- Indeed, no politician has made any comment regarding the lack of quality potatoes to make chips and how that can translate to job creation.
- Potato which was brought to East Africa by British farmers in 1880s has grown both as a staple food and as a source of income to a majority of farmers.
Last week, KFC’s story of running out of potatoes for chips dominated the media. But, as usual, it ended there without any proactive action being taken to address the problem.
Indeed, no politician has made any comment regarding the lack of quality potatoes to make chips and how that can translate to job creation. In the political class’s eyes, it was just a logistic hitch.
But there is a bigger picture here.
Potato which was brought to East Africa by British farmers in 1880s has grown both as a staple food and as a source of income to a majority of farmers. And it ranks as the country's No. 2 food crop, after maize.
But despite all these, the sector has been plagued by problems such as lack of clear proper seed, pest, and disease management, marketing systems and policies.
A report, Seed Potato Industry Diagnostic- Increasing Seed Potato Availability in Kenya: Priority Investments and Policy Actions, by the World Bank reveals that in Kenya, total potato volumes are far below the national 2022 target of 2.5 million tonnes per year, with 2017 data indicating that the country produced 1.5 million tonnes.
Though there have been efforts to ramp up local production of the highly demanded processing varieties, the volumes do not meet demand since these varieties have not been widely adopted by farmers.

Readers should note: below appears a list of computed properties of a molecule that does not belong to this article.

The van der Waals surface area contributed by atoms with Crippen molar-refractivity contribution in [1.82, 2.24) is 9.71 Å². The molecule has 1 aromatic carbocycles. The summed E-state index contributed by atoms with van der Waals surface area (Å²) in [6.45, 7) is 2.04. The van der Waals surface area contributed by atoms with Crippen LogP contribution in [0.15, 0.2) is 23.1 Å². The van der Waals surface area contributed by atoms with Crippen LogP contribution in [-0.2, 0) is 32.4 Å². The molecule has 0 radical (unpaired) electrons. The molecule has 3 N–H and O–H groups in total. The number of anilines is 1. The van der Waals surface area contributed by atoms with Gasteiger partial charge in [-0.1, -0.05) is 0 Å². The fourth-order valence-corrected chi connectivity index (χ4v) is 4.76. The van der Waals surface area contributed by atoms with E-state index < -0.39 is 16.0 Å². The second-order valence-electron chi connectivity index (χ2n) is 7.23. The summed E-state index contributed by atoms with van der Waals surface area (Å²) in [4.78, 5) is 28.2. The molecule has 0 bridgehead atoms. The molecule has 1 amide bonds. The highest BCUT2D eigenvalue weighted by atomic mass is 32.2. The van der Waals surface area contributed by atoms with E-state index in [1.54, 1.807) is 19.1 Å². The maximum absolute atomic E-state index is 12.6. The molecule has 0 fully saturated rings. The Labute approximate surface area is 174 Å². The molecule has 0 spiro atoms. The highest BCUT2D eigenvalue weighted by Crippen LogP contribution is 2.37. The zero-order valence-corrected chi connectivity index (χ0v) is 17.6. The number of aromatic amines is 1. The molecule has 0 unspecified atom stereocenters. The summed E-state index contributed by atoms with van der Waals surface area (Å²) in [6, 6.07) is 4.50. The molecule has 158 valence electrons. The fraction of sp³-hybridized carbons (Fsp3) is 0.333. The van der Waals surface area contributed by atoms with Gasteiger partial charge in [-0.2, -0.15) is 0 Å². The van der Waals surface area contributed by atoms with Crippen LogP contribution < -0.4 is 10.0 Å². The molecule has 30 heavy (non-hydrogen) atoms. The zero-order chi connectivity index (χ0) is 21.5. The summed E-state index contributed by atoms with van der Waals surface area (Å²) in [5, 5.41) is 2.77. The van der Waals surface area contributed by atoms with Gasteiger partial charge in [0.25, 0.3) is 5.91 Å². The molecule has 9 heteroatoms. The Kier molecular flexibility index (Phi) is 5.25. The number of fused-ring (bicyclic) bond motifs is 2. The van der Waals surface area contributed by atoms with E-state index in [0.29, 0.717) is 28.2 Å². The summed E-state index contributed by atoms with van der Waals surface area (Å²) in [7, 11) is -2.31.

And they require intensive agronomic practices. There is also not enough planting material available.
The report highlights two main seed production systems in Kenya: formal and informal. Formal seed undergoes seed certification by Kephis, following Kenyan laws, and involves Kalro, Kephis and certified seed growers.
The informal seed system produces outside the legal system.
Therefore, the majority of potatoes in Kenya are produced informally in spite of what the experts say.
This, in my view, is an indictment of not just the African leadership but the private sector and academia.
Virtually all of our broke higher education institutions have land, labour, and capital to grow quality potatoes for these restaurants and even export. But to exploit such an opportunity is a wider problem because everything consumed in Africa in some way is imported.
We must, therefore, look at the bigger picture rather than just focusing on a small segment like potatoes.
Africa imports fish, beef, chicken, cereals and more. The current food import bill of $50 billion in Africa is projected to grow to $125 billion in 2025.
In addition to the increasing import bill, Africa is rapidly deindustrialising. The broken supply chains do not allow for sustained value addition to Africa’s produce.
As a result, between 30 and 50 percent of food produced is lost or wasted along the supply chain every year.
With such massive land and labour, Africa could feed the world.
Research & development
Tiny countries like the Netherlands which is about the size of Kitui County (30,430 km²) in Kenya feed the world from reclaimed land.
In 2020, the 17.44 million Dutch people exported $108 billion of food that was slightly higher than Kenya’s GDP of $99 billion and about one percent of her GDP of $912 billion.
In other words, Kitui County could feed Kenya and export the surplus to other African countries.
To improve agricultural productivity and add value to our produce, the Government, higher education institutions and private sector must work closely to change land-use policies, develop globally competitive skills, invest in research and development, and encourage innovation to meet customer expectations.